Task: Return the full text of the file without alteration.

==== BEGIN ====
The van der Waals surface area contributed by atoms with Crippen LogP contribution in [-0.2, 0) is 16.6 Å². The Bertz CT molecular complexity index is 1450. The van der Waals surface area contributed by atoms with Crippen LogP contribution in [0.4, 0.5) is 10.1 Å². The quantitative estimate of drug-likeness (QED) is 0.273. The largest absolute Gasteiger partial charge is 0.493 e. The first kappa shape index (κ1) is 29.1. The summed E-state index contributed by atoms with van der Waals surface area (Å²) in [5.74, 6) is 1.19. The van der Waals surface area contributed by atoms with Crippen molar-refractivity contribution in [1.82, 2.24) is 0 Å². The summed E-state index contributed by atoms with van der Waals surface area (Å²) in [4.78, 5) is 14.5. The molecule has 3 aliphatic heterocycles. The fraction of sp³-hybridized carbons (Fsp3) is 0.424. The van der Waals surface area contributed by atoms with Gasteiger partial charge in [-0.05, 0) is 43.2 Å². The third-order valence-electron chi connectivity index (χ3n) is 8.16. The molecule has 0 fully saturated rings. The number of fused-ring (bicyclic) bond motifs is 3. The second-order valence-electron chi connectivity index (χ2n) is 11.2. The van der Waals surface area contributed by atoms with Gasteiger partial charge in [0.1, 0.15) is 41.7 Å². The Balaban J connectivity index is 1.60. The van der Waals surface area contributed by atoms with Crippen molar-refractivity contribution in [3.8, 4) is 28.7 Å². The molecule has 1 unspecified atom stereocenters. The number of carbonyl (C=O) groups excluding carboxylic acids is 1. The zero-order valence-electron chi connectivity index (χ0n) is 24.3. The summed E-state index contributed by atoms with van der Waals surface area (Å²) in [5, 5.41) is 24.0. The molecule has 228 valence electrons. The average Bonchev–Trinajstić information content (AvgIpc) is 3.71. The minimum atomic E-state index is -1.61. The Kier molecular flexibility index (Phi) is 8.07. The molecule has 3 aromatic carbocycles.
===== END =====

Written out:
The van der Waals surface area contributed by atoms with Crippen LogP contribution in [-0.2, 0) is 16.6 Å². The Bertz CT molecular complexity index is 1450. The van der Waals surface area contributed by atoms with Crippen LogP contribution in [0.4, 0.5) is 10.1 Å². The quantitative estimate of drug-likeness (QED) is 0.273. The largest absolute Gasteiger partial charge is 0.493 e. The first kappa shape index (κ1) is 29.1. The summed E-state index contributed by atoms with van der Waals surface area (Å²) in [5.74, 6) is 1.19. The van der Waals surface area contributed by atoms with Crippen molar-refractivity contribution in [1.82, 2.24) is 0 Å². The summed E-state index contributed by atoms with van der Waals surface area (Å²) in [4.78, 5) is 14.5. The molecule has 3 aliphatic heterocycles. The fraction of sp³-hybridized carbons (Fsp3) is 0.424. The van der Waals surface area contributed by atoms with Gasteiger partial charge in [-0.05, 0) is 43.2 Å². The third-order valence-electron chi connectivity index (χ3n) is 8.16. The molecule has 0 fully saturated rings. The number of fused-ring (bicyclic) bond motifs is 3. The second-order valence-electron chi connectivity index (χ2n) is 11.2. The van der Waals surface area contributed by atoms with Gasteiger partial charge in [0.1, 0.15) is 41.7 Å². The Balaban J connectivity index is 1.60. The van der Waals surface area contributed by atoms with Crippen molar-refractivity contribution in [3.8, 4) is 28.7 Å². The molecule has 1 unspecified atom stereocenters. The number of carbonyl (C=O) groups excluding carboxylic acids is 1. The zero-order valence-electron chi connectivity index (χ0n) is 24.3. The summed E-state index contributed by atoms with van der Waals surface area (Å²) in [5, 5.41) is 24.0. The molecule has 228 valence electrons. The average Bonchev–Trinajstić information content (AvgIpc) is 3.71. The minimum atomic E-state index is -1.61. The Kier molecular flexibility index (Phi) is 8.07. The molecule has 3 aromatic carbocycles.